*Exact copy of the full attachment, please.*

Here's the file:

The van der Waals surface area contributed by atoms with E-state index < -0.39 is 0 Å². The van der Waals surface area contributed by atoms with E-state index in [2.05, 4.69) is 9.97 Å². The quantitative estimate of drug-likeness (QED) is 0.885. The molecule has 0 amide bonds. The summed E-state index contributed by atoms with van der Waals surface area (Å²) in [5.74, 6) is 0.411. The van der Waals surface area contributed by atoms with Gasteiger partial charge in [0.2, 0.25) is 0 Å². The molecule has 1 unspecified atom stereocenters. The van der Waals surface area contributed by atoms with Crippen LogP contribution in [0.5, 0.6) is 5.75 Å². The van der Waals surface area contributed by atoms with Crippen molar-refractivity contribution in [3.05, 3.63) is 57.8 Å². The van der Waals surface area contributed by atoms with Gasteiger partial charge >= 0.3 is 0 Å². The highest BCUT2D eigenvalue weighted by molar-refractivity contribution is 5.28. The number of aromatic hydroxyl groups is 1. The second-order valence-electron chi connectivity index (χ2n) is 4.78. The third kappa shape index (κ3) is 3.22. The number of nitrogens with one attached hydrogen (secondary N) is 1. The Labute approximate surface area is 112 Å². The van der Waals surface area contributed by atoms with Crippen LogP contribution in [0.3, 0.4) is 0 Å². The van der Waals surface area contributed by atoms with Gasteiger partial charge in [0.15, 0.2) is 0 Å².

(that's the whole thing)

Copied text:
The van der Waals surface area contributed by atoms with E-state index < -0.39 is 0 Å². The van der Waals surface area contributed by atoms with E-state index in [2.05, 4.69) is 9.97 Å². The quantitative estimate of drug-likeness (QED) is 0.885. The molecule has 0 amide bonds. The summed E-state index contributed by atoms with van der Waals surface area (Å²) in [5.74, 6) is 0.411. The van der Waals surface area contributed by atoms with Gasteiger partial charge in [0.2, 0.25) is 0 Å². The molecule has 1 unspecified atom stereocenters. The van der Waals surface area contributed by atoms with Crippen LogP contribution in [0.5, 0.6) is 5.75 Å². The van der Waals surface area contributed by atoms with Crippen molar-refractivity contribution in [3.05, 3.63) is 57.8 Å². The van der Waals surface area contributed by atoms with Gasteiger partial charge >= 0.3 is 0 Å². The highest BCUT2D eigenvalue weighted by molar-refractivity contribution is 5.28. The number of aromatic hydroxyl groups is 1. The second-order valence-electron chi connectivity index (χ2n) is 4.78. The third kappa shape index (κ3) is 3.22. The number of nitrogens with one attached hydrogen (secondary N) is 1. The Labute approximate surface area is 112 Å². The van der Waals surface area contributed by atoms with Crippen LogP contribution in [0.3, 0.4) is 0 Å². The van der Waals surface area contributed by atoms with Gasteiger partial charge in [0.15, 0.2) is 0 Å².